Physical Restraint and the Use of Reasonable Force

Physical Restraint and the use of Reasonable Force


I am going to discuss the use of Physical Restraint and how it can be applied. I will demonstrate some of the various ways it can be used. I will also be looking at the amount of force that can be used whilst apply these restraints. I will also show the use of reasonable force and what it literally means. We will talk about how the law relates the use of force and how the Human Rights Act supports us as employees.

The term “Physical Restraint”, also known as physical intervention is defined by Mark Dawes, as the positive application of force for the purpose of overcoming a subject’s resistance. Restraint is normally applied with the aim of:

1, Preventing the actual or imminent physical assault or self or others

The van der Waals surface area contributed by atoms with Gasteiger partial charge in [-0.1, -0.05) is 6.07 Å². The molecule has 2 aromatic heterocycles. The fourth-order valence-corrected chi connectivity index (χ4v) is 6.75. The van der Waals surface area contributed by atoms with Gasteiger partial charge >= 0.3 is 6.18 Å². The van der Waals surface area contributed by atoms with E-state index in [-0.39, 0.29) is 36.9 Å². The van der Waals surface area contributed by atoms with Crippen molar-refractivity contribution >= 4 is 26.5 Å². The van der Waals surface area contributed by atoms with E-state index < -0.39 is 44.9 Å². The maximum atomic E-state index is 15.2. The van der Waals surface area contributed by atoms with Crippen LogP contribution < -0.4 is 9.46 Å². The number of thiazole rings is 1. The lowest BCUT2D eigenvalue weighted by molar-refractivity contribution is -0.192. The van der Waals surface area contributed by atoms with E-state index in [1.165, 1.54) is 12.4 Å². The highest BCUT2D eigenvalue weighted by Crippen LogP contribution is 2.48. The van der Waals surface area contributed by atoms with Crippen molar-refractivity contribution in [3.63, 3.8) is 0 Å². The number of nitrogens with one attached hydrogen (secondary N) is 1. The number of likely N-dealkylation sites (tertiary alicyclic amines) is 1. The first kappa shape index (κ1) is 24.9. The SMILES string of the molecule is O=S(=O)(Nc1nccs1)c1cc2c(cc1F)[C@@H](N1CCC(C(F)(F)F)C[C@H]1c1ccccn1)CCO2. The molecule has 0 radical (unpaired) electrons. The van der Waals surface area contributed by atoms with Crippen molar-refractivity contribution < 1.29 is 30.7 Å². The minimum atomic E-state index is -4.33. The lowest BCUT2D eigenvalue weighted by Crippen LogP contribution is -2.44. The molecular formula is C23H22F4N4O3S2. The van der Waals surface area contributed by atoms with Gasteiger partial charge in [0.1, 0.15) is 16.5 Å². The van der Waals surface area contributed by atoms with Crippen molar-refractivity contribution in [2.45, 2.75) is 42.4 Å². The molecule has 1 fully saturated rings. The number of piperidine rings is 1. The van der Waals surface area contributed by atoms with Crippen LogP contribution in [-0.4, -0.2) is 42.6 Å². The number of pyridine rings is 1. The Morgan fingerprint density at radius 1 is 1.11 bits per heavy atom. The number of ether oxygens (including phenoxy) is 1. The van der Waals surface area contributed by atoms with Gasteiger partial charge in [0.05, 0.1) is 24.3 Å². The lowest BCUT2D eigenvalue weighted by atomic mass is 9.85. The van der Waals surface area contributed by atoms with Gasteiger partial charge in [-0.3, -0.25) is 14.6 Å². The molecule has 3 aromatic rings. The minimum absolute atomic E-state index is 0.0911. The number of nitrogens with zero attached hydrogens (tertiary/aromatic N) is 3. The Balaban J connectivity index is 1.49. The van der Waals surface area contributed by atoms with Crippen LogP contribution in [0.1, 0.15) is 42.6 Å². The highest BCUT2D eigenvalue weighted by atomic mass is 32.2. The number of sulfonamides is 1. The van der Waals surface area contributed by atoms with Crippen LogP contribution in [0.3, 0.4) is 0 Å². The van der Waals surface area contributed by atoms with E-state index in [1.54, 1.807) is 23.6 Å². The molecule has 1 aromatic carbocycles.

2, Effecting a lawful arrest or preventing a person lawfully detained from escaping; and

3, Stopping and / or preventing serious damage to property.

There are two different types in interventions, Restrictive and Non Restrictive. Generally speaking restrictive interventions are applied against a person’s consent and can involve bodily contact, mechanical devices or changes to the persons environment. A Non – Restrictive physical intervention is basically talking to a person and they are being “compliant”.

A Non – restrictive intervention should be used when a restrictive intervention is excessive force.

A restrictive intervention should be used when a non – restrictive intervention is failing and proportionate force is applied.

Physical restraint should be the last resort when talking about door security. Other methods should be exhausted first. You should talk to the customer first to find out what their issues maybe and see if they can resolved in a calm adult manner. If not then you should escort the customer to the front door if needed, if this does not work then try prompting the person. Both escorting and prompting should be done with reasonable force. The...